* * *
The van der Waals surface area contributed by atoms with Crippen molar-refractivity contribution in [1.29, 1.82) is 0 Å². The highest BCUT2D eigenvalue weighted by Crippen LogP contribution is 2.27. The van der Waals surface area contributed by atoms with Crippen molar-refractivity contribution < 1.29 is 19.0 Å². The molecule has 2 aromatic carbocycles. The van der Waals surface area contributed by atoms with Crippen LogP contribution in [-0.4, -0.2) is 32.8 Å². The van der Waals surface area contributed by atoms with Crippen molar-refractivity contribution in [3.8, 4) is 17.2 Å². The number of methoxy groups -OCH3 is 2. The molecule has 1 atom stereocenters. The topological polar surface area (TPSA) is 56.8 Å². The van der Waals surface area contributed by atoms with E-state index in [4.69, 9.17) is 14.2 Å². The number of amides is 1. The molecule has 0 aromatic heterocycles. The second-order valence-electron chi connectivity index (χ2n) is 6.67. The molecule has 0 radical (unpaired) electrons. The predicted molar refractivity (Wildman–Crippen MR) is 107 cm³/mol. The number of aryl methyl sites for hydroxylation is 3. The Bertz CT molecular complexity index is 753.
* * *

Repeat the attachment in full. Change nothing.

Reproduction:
The van der Waals surface area contributed by atoms with Crippen molar-refractivity contribution in [1.29, 1.82) is 0 Å². The highest BCUT2D eigenvalue weighted by Crippen LogP contribution is 2.27. The van der Waals surface area contributed by atoms with Crippen molar-refractivity contribution < 1.29 is 19.0 Å². The molecule has 2 aromatic carbocycles. The van der Waals surface area contributed by atoms with Crippen LogP contribution in [-0.4, -0.2) is 32.8 Å². The van der Waals surface area contributed by atoms with Crippen molar-refractivity contribution in [3.8, 4) is 17.2 Å². The number of methoxy groups -OCH3 is 2. The molecule has 1 atom stereocenters. The topological polar surface area (TPSA) is 56.8 Å². The van der Waals surface area contributed by atoms with E-state index in [4.69, 9.17) is 14.2 Å². The number of amides is 1. The molecule has 0 aromatic heterocycles. The second-order valence-electron chi connectivity index (χ2n) is 6.67. The molecule has 0 radical (unpaired) electrons. The predicted molar refractivity (Wildman–Crippen MR) is 107 cm³/mol. The number of aryl methyl sites for hydroxylation is 3. The Bertz CT molecular complexity index is 753.